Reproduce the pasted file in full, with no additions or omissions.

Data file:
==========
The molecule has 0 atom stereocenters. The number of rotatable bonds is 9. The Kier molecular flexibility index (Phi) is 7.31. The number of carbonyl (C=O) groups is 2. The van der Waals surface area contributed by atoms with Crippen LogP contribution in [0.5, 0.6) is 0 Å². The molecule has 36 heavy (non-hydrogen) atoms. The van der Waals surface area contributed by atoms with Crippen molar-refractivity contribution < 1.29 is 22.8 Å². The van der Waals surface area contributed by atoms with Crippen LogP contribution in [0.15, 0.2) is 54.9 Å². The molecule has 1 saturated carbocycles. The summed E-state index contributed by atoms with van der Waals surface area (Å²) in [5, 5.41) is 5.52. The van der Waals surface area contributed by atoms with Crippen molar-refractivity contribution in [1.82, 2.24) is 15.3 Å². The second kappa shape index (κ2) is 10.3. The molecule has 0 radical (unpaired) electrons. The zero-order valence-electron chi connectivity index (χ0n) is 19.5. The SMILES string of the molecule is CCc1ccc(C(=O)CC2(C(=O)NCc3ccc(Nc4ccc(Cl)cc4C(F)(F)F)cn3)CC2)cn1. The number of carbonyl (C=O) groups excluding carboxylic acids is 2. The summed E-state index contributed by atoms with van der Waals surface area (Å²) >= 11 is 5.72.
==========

The molecule has 0 atom stereocenters. The number of rotatable bonds is 9. The Kier molecular flexibility index (Phi) is 7.31. The number of carbonyl (C=O) groups is 2. The van der Waals surface area contributed by atoms with Crippen LogP contribution in [0.5, 0.6) is 0 Å². The molecule has 36 heavy (non-hydrogen) atoms. The van der Waals surface area contributed by atoms with Crippen molar-refractivity contribution < 1.29 is 22.8 Å². The van der Waals surface area contributed by atoms with Crippen LogP contribution in [0.15, 0.2) is 54.9 Å². The molecule has 1 saturated carbocycles. The summed E-state index contributed by atoms with van der Waals surface area (Å²) in [5, 5.41) is 5.52. The van der Waals surface area contributed by atoms with Crippen molar-refractivity contribution in [1.82, 2.24) is 15.3 Å². The second kappa shape index (κ2) is 10.3. The molecule has 0 radical (unpaired) electrons. The zero-order valence-electron chi connectivity index (χ0n) is 19.5. The SMILES string of the molecule is CCc1ccc(C(=O)CC2(C(=O)NCc3ccc(Nc4ccc(Cl)cc4C(F)(F)F)cn3)CC2)cn1. The number of carbonyl (C=O) groups excluding carboxylic acids is 2. The summed E-state index contributed by atoms with van der Waals surface area (Å²) >= 11 is 5.72.